Selective searh dating for wallstreet
The process by which single men and women meet and agree to marry can readily be seen as a market phenomenon in which both material and psychological benefits are exchanged in the process of forming and formalizing ongoing relationships. Schroeder (1991) ,"Two Views of Consumption in Mating and Dating", in NA - Advances in Consumer Research Volume 18, eds. Endless types of markets are available for analysis, yet few are as consequential as those that facilitate finding a lifelong partner.The singles business is booming (Andrews 1988, Bennet 1989, Blodgett 1986, Brand 1988, and Mullan 1984) and represents a significant change in the way many Americans go about finding a mate.(p.1) These events have not been overlooked by academic researchers (see Adelman and Bernard 1990, for review).Therefore an evolutionary approach does not tell the whole story. Barkow (1980) suggests that social (and presumably consumer) behavior can be explained by at least four different levels of analysis: physiological, individual differences, culture, and evolution (see also Tooby and Cosmides, 1989).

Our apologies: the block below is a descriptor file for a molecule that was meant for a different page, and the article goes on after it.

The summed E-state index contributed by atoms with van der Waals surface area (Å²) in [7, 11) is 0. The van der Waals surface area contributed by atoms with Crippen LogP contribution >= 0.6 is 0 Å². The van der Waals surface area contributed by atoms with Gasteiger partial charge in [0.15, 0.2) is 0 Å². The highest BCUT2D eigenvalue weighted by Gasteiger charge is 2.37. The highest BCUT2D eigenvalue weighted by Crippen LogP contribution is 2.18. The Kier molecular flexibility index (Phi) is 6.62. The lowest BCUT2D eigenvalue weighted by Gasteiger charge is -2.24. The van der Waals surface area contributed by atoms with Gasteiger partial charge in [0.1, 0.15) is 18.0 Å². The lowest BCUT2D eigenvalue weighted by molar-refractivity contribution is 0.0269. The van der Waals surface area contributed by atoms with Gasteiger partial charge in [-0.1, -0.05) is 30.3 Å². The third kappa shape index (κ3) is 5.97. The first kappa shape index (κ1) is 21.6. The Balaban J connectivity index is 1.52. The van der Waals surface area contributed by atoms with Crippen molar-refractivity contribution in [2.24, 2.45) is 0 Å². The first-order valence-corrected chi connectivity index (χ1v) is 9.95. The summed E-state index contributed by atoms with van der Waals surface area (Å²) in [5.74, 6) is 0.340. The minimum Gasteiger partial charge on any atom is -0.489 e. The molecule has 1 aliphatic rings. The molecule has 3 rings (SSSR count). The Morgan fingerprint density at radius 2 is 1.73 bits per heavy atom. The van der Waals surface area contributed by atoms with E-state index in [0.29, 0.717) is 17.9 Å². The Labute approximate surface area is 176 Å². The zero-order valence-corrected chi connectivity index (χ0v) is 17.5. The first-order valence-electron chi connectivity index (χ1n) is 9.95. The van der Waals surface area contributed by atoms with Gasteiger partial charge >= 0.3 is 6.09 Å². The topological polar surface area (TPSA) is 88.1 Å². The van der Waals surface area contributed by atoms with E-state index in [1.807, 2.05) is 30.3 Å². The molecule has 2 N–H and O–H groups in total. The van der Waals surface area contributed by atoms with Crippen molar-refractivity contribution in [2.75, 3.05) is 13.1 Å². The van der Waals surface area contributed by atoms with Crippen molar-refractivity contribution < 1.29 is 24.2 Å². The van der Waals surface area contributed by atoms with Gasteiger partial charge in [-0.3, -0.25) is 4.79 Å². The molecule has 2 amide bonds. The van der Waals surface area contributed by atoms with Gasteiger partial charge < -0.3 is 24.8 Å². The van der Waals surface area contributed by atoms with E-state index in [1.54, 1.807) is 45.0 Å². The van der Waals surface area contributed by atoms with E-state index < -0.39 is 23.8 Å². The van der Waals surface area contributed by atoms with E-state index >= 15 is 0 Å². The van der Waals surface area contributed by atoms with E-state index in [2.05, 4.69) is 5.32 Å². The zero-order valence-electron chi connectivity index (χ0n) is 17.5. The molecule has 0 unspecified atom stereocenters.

The evolutionary framework offers the chance to understand consumer behavior as an extension of behavior patterns established long before the age of consumer goods.A somewhat surprising outgrowth of this larger trend was the rapid increase in the number of formal methods for singles to meet each other.For example Adelman and Bernard (1990) found that in the ten years between 19, the number of social introduction services listed in the Chicago area yellow pages increased from 5 to 23.Bernard and Adelman's work falls into the second category and furthers understanding of these services themselves.Although this research deals specifically with the clients of a matchmaking service, the findings have wider-implications for general theories regarding the role of self-image in product or service utilization.